Innovations in Utilization of Poor-Quality Water for Sustainable Agricultural Production

  • R. K. Yadav
  • J. C. Dagar


To meet the requirements of food and other agricultural commodities for the burgeoning population is a big challenge for the agricultural community. With the increasing demand for good-quality land and water for urbanization and development projects, agriculture will be pushed more and more to the marginal lands, and the use of poor-quality waters for irrigation is inevitable. Groundwater aquifers in the most of arid and semiarid regions are saline, and therefore cultivation of conventional arable crops with saline irrigation has not been considered sustainable in these regions. However, concerted research efforts have shown that the degraded lands can be put to remunerative alternative uses (through agroforestry) including salt-tolerant forest and fruit trees, crops, forage grasses, medicinal and aromatic and other high-value crops, and adopting appropriate planting (e.g., subsurface planting) and other management techniques (furrow irrigation). Such uses have additional environmental benefits including carbon sequestration and biological reclamation. Agroforestry is not only a necessity for increasing tree cover and hence decreasing pressure on natural forests but also a most desired land use especially for reclaiming and rehabilitating the degraded lands, especially in arid and semiarid rainfed areas underlain with saline groundwater as source of irrigation. In developing countries like India, there seems to be little scope for bringing the fertile lands under forest cover. It may be emphasized that we can bring unproductive wastelands and waterlogged areas under forest cover and take agroforestry tree plantation on non-forest community and farmlands utilizing poor-quality water including drainage and wastewaters. The long-term studies conducted show that salt-affected and waterlogged areas and saline water (including seawater) can be utilized satisfactorily in raising forest and fruit tree species with improved techniques, forage grasses, conventional and nonconventional crops, oil-yielding crops, aromatic and medicinal plants of high economic value, petro crops, and flower-yielding plants.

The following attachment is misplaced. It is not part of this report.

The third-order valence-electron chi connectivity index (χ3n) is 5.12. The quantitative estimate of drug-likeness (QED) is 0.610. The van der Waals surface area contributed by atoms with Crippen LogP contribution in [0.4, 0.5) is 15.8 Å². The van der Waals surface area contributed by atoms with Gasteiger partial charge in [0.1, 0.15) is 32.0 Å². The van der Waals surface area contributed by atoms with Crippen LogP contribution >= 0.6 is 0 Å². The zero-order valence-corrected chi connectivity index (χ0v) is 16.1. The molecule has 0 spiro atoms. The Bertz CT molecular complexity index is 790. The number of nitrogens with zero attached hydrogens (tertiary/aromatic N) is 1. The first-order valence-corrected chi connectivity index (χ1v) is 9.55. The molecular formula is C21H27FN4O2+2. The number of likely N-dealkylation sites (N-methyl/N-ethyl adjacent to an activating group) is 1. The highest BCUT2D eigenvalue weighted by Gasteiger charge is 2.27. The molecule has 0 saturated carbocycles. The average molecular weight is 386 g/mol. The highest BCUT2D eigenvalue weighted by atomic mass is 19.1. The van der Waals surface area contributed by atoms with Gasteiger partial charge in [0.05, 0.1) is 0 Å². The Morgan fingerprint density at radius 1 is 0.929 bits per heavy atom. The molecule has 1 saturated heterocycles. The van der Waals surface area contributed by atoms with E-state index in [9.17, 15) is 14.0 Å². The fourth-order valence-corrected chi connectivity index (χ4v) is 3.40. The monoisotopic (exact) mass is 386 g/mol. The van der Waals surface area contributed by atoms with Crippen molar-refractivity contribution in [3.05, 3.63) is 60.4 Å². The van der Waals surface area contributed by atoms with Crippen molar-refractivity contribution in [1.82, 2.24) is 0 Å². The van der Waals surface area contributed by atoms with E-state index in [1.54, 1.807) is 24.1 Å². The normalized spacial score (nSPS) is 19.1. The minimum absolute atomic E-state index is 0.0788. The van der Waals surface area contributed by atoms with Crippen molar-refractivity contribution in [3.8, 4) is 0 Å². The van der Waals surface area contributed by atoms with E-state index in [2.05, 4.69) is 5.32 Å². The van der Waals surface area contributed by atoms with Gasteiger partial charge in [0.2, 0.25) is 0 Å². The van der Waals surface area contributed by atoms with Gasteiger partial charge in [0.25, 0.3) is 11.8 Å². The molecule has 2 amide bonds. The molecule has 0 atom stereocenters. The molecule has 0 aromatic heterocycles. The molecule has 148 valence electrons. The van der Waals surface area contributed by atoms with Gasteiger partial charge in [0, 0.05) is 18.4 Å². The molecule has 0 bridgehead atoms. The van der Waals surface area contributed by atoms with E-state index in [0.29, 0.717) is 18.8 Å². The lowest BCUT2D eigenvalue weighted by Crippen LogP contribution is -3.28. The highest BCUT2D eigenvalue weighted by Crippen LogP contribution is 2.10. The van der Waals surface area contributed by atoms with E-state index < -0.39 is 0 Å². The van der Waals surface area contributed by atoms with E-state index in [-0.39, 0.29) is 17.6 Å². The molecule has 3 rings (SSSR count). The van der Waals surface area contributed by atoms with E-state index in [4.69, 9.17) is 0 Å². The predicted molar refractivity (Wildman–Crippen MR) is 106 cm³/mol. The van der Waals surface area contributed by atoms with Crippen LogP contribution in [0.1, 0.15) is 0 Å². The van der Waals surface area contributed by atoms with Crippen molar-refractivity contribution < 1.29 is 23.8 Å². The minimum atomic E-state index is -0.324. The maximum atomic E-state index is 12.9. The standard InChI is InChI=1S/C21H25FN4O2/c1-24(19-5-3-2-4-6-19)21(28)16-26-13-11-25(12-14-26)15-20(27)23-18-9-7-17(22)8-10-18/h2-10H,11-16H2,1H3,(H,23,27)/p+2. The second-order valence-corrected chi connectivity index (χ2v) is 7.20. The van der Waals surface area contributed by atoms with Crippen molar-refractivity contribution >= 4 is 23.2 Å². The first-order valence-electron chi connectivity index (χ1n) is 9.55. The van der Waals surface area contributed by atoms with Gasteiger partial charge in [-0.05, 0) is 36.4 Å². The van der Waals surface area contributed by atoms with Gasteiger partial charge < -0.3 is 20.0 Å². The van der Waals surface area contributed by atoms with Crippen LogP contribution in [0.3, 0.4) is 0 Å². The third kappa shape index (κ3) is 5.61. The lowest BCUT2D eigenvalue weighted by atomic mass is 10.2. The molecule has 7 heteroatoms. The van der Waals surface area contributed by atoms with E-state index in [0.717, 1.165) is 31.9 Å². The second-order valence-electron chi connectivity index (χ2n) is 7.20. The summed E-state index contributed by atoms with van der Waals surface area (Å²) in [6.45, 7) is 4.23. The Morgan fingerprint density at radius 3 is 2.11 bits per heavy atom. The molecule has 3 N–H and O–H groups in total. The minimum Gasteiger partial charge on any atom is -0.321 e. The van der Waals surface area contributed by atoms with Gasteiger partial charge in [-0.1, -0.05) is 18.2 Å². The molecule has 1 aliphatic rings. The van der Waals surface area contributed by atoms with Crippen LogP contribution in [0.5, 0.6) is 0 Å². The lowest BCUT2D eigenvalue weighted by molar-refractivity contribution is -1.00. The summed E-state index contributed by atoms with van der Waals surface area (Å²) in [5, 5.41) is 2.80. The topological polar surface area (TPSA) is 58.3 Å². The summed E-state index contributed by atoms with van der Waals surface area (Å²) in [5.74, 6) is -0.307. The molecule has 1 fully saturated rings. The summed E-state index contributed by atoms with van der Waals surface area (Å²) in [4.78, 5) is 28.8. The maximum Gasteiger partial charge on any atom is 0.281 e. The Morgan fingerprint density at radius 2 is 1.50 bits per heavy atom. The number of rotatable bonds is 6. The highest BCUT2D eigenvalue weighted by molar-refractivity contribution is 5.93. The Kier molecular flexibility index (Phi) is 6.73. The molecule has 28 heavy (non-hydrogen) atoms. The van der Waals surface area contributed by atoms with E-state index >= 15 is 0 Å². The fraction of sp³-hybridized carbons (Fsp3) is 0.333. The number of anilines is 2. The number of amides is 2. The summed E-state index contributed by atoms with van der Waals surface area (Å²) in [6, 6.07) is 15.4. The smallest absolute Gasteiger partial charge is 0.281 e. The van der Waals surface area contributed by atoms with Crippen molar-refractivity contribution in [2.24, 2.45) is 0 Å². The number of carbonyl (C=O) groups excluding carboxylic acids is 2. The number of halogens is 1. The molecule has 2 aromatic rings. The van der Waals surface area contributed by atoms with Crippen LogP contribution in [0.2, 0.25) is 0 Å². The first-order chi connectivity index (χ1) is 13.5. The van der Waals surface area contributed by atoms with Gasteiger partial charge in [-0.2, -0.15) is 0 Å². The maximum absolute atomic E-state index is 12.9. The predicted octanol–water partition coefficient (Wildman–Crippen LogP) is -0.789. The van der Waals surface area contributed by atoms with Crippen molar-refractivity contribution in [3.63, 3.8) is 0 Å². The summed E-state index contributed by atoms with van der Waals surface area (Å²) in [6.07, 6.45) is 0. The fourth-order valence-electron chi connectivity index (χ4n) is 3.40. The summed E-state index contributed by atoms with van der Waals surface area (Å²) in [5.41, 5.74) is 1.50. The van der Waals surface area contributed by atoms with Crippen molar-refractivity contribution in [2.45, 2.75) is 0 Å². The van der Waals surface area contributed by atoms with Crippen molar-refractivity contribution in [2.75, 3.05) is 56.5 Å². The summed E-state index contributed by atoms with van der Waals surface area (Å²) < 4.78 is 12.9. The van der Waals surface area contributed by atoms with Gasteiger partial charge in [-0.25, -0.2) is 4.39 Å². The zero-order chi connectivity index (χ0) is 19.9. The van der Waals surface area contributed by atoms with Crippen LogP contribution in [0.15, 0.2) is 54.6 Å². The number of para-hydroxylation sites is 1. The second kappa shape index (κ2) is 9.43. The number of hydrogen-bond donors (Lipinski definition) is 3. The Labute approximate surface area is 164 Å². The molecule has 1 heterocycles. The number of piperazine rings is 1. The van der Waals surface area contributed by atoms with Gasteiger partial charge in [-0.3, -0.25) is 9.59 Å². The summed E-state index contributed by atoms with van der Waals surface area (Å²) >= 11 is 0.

Out of 356 km3 years−1 of total wastewater generated across all the continents, only 50 % is treated to primary level. In developing countries of the Middle East and North Africa (MENA), Latin America, and Asia, only 8 %, 18 %, and 32 %, respectively, of total wastewater generated is treated. Overall, about 20 million hectares of agricultural land is irrigated with treated and untreated wastewater throughout the world. Such practice has resulted in the potential health risks due to pathogen, salt, nutrient, and toxic element contamination of the food chain and environment. Controlled irrigation of wastewater, in plantations based on water, nutrient, and pollutant (metals) assimilation capacity, can help in productive utilization and safer disposal of wastewater. Several tree species have the potential to accumulate appreciable concentrations of Cd, Cu, Ni, and Zn in their root tissues when irrigated with wastewater or grown on metal-contaminated soils. In woody species, additional wood and bark formed every year are important sinks for biologically available metals. Since these tissues are slow to enter the decomposition cycle, accumulated metals remain immobilized for a considerable longer period. Urban plantations and green areas with nonedible crops like cut flowers and aromatic grasses in combination with constructed wetlands also offer many economic, social, recreational, and biodiversity conservation benefits over its use in agriculture and disposal in water bodies. Opportunities for raising nonconventional but remunerative crops and alternate land uses through use of saline underground and wastewaters are discussed in this chapter.


Saline Water Green Area Arable Crop Saline Irrigation Untreated Wastewater 
These keywords were added by machine and not by the authors. This process is experimental and the keywords may be updated as the learning algorithm improves.


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© Springer India 2016

Authors and Affiliations

  1. 1.ICAR-Central Soil Salinity Research InstituteKarnalIndia

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